Commerce Secretary Wilbur Ross appears to have misled Congress when he testified that the Justice Department had "initiated" including a question about U.S. citizenship on the U.S. census, according to newly unredacted documents released Monday as part of a lawsuit. Ross said in March that the Justice Department had pushed for the citizenship question, which hasn't been included in the census since 1950, so it could enforce Section 2 of the Voting Rights Act. The new documents add to the evidence that Ross was the driving force.
In a September 2017 email to Ross, Commerce official Earl Comstock said he had approached the Justice Department in May to "discuss the citizenship question," and "Justice staff did not want to raise the question given the difficulties Justice was encountering in the press at the time (the whole Comey matter)." Comstock said he then tried the Department of Homeland Security, and they pointed him back to the Justice Department, so he asked a Commerce Department lawyer to explore "how Commerce could add the question to the census itself." A few months later, the Justice Department formally requested the citizenship question.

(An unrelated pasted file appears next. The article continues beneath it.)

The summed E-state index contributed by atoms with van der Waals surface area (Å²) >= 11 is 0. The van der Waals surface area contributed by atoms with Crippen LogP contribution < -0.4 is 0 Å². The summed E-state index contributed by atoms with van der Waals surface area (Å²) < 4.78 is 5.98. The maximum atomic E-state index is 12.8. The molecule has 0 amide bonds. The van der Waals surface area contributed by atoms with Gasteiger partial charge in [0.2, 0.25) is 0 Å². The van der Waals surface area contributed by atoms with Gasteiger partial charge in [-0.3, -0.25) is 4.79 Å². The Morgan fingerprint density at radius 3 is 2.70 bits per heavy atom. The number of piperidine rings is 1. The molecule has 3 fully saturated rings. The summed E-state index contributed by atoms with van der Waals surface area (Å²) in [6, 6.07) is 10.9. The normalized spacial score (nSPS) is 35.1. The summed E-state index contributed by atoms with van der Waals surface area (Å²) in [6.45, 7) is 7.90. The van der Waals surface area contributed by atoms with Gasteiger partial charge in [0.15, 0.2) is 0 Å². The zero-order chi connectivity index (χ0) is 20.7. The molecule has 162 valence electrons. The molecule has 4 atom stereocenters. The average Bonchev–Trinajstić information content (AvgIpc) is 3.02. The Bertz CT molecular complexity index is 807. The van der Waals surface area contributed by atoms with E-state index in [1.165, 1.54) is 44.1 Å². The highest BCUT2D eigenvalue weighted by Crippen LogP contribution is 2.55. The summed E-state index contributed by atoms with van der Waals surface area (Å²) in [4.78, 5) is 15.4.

The Census Bureau's chief scientist, other researchers, and a bureau-sponsored marketing campaign have found that including the citizenship question depresses the participation of Latinos, Asians, and other minorities, skewing the constitutionally mandated decennial head count. Ross "personally lobbied the attorney general to submit the memorandum that the secretary 'then later relied on to justify his decision,'" plaintiffs' lawyers argued in the lawsuit, one of six around the country seeking to strike the citizenship question.
U.S. District Judge Jesse Furman, who's overseeing the lawsuit in Manhattan, had ordered the Trump administration to release the unredacted memos, saying they "go to the heart" of the central question of Ross' intent in adding the citizenship question. Furman has potentially scheduled a trial to start Nov. 5, though Justice Department lawyers are arguing against a trial and Ross deposition. Peter Weber